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en répandre les merveilles par toute la terre. Vous unirez le bonheur de votre propre pays avec les prières et les bénédictions du monde; vous hâterez le moment si long-temps attendu où l'infidélité, la superstition, l'idolâtrie et le vice, seront chassés devant la lumière éclatante de la gloire de Jésus Christ, et où regnera le Roi des Rois et le Seigneur des Seigneurs aux siècles des siècles.
Pardonnez-moi, Messieurs, la chaleur de mes expressions; je ne puis rester froid et indifférent, quand je vois mes frères de tous les pays brûler d'un si saint zèle. Pendant dix-huit ans, j'ai suivi d'un œil de joie et de tendresse toute la marche des Sociétés bibliques, et je crois y entrevoir à présent l'aurore de ce glorieux jour qui doit se lever sur la terre. Dieu veuille que votre Société Protestante de Paris avance d'une telle manière, que la France devienne le centre de la pure religion, comme elle l'est des arts, de la politesse, et de l'esprit!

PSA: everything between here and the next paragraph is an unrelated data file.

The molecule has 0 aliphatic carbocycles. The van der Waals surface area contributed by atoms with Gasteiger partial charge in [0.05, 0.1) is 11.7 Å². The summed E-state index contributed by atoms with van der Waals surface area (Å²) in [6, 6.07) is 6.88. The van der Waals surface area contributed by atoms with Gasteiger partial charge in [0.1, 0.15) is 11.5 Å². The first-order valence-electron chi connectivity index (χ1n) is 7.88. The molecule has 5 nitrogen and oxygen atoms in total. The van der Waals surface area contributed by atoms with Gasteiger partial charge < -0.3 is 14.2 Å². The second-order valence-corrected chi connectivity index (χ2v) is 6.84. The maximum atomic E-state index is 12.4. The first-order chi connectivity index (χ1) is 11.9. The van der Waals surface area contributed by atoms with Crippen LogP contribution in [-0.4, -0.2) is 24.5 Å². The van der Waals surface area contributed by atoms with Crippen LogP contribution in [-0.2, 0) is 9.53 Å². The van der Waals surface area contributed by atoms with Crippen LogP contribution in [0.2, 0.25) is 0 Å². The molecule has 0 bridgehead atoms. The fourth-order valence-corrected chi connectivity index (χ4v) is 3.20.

ADDRESS at the Tenth Anniversary of the CITY OF LONDON AUXILIARY BIBLE SoNov. 7th, 1822.
I CONCUR, Sir Claudius Hunter, most cordially in all that has been said on the character of the late Secretary of the Parent Society, Mr. Owen; and I will begin the very few observations I have to offer, by assuring this Meeting, that, not only at home, but in every place where our Foreign Societies have been planted, the talents and worth of that excellent man were duly appreciated. It is only a few weeks back that I was present myself at the Committee of the Paris Bible Society; and when I announced the unfavourable account, which I had just received, of the progress of his malady, every eye was filled with tears, and an involuntary burst of grief manifested the deep interest which was felt at the tidings. Having mentioned Paris, I may proceed to say, that never did I feel the unspeakable importance of the